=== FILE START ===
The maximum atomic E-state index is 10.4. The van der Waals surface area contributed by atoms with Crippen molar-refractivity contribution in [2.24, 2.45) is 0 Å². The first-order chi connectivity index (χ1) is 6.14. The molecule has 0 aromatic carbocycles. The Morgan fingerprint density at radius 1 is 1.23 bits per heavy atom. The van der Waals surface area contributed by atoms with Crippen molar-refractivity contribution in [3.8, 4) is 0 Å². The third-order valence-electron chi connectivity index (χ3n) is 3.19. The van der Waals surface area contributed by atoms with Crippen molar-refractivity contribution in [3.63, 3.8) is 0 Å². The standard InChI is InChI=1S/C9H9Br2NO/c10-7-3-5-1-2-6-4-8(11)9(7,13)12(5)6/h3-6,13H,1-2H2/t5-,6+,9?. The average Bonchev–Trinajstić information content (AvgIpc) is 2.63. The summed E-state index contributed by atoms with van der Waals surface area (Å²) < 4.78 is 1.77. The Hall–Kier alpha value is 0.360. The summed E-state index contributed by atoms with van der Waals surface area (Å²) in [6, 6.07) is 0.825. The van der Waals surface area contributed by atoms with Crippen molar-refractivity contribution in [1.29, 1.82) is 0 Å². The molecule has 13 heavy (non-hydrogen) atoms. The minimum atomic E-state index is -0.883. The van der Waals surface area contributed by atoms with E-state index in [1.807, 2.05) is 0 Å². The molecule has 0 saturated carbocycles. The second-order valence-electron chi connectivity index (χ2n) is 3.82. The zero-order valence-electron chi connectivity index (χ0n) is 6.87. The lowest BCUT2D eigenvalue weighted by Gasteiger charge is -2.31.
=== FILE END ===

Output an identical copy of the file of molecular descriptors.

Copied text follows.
The maximum atomic E-state index is 10.4. The van der Waals surface area contributed by atoms with Crippen molar-refractivity contribution in [2.24, 2.45) is 0 Å². The first-order chi connectivity index (χ1) is 6.14. The molecule has 0 aromatic carbocycles. The Morgan fingerprint density at radius 1 is 1.23 bits per heavy atom. The van der Waals surface area contributed by atoms with Crippen molar-refractivity contribution in [3.8, 4) is 0 Å². The third-order valence-electron chi connectivity index (χ3n) is 3.19. The van der Waals surface area contributed by atoms with Crippen molar-refractivity contribution in [3.63, 3.8) is 0 Å². The standard InChI is InChI=1S/C9H9Br2NO/c10-7-3-5-1-2-6-4-8(11)9(7,13)12(5)6/h3-6,13H,1-2H2/t5-,6+,9?. The average Bonchev–Trinajstić information content (AvgIpc) is 2.63. The summed E-state index contributed by atoms with van der Waals surface area (Å²) < 4.78 is 1.77. The Hall–Kier alpha value is 0.360. The summed E-state index contributed by atoms with van der Waals surface area (Å²) in [6, 6.07) is 0.825. The van der Waals surface area contributed by atoms with Crippen molar-refractivity contribution in [1.29, 1.82) is 0 Å². The molecule has 13 heavy (non-hydrogen) atoms. The minimum atomic E-state index is -0.883. The van der Waals surface area contributed by atoms with E-state index in [1.807, 2.05) is 0 Å². The molecule has 0 saturated carbocycles. The second-order valence-electron chi connectivity index (χ2n) is 3.82. The zero-order valence-electron chi connectivity index (χ0n) is 6.87. The lowest BCUT2D eigenvalue weighted by Gasteiger charge is -2.31.